However, like walking, yoga can still be difficult for some people living with heightened exercise intolerance, joint pain or other physical limitations, or extreme exhaustion and fatigue. Yoga is most often done in a class, which is typically 30 minutes or longer. So the first step to making yoga more comfortable for you is to assess if your exercise intolerance can handle the amount of time needed to attend the class. If not, don’t worry, you can build up the endurance needed. Start by practicing a little at a time, at home or with a private instructor. As your body adapts, you will be able to increase the duration, frequency and intensity of your yoga practice.
Like yoga, strength training encompasses a wide range of levels and styles, from high intensity CrossFit to low intensity weight training. As we have covered earlier, anything high intensity can put you at high risk of flare ups due to the intense output of adrenaline and cortisol. However, at low intensity, strength training can be essential for the body’s recovery of strength.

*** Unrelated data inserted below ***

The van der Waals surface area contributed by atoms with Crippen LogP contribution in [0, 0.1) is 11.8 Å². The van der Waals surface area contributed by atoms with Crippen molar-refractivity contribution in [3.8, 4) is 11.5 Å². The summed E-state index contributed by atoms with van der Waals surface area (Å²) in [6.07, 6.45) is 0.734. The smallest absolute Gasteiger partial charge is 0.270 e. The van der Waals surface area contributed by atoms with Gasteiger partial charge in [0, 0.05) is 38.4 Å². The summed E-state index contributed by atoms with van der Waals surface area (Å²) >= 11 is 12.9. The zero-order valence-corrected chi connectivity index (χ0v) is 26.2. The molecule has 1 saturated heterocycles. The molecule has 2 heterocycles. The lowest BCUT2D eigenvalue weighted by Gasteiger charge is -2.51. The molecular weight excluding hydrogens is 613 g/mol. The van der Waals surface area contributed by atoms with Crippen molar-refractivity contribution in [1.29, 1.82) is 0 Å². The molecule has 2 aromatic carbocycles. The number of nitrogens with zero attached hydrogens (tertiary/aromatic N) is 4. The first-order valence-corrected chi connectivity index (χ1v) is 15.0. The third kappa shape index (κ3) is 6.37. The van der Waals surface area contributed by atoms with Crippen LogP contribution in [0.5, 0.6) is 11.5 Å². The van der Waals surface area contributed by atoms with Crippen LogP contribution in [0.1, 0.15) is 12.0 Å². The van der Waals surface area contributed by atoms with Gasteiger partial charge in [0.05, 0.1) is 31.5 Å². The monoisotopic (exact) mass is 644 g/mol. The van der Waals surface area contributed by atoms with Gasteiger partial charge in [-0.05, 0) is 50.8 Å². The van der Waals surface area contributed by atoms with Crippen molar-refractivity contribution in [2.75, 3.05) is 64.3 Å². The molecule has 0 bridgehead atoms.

Strength training can be very effective in very small doses. It can work to strengthen specific muscle groups that are weakened, which can reduce the effects of muscle soreness, body aches and exhaustion. Additionally, with the right muscles activated, it puts less pressure on the joints, relieving knee, hip, shoulder, and back pain.
Like yoga and walking, the goal when considering a strength training program is to determine the intensity, duration and frequency of this type of exercise that enables you to get these benefits without producing too much adrenaline and cortisol in your body. And with strength training you can decrease intensity by using just your bodyweight or very light dumbbells to get started. The key to a great strength training program is to work with exercises that are quick, low-intensity, but target the right weak muscle- which makes it super effective.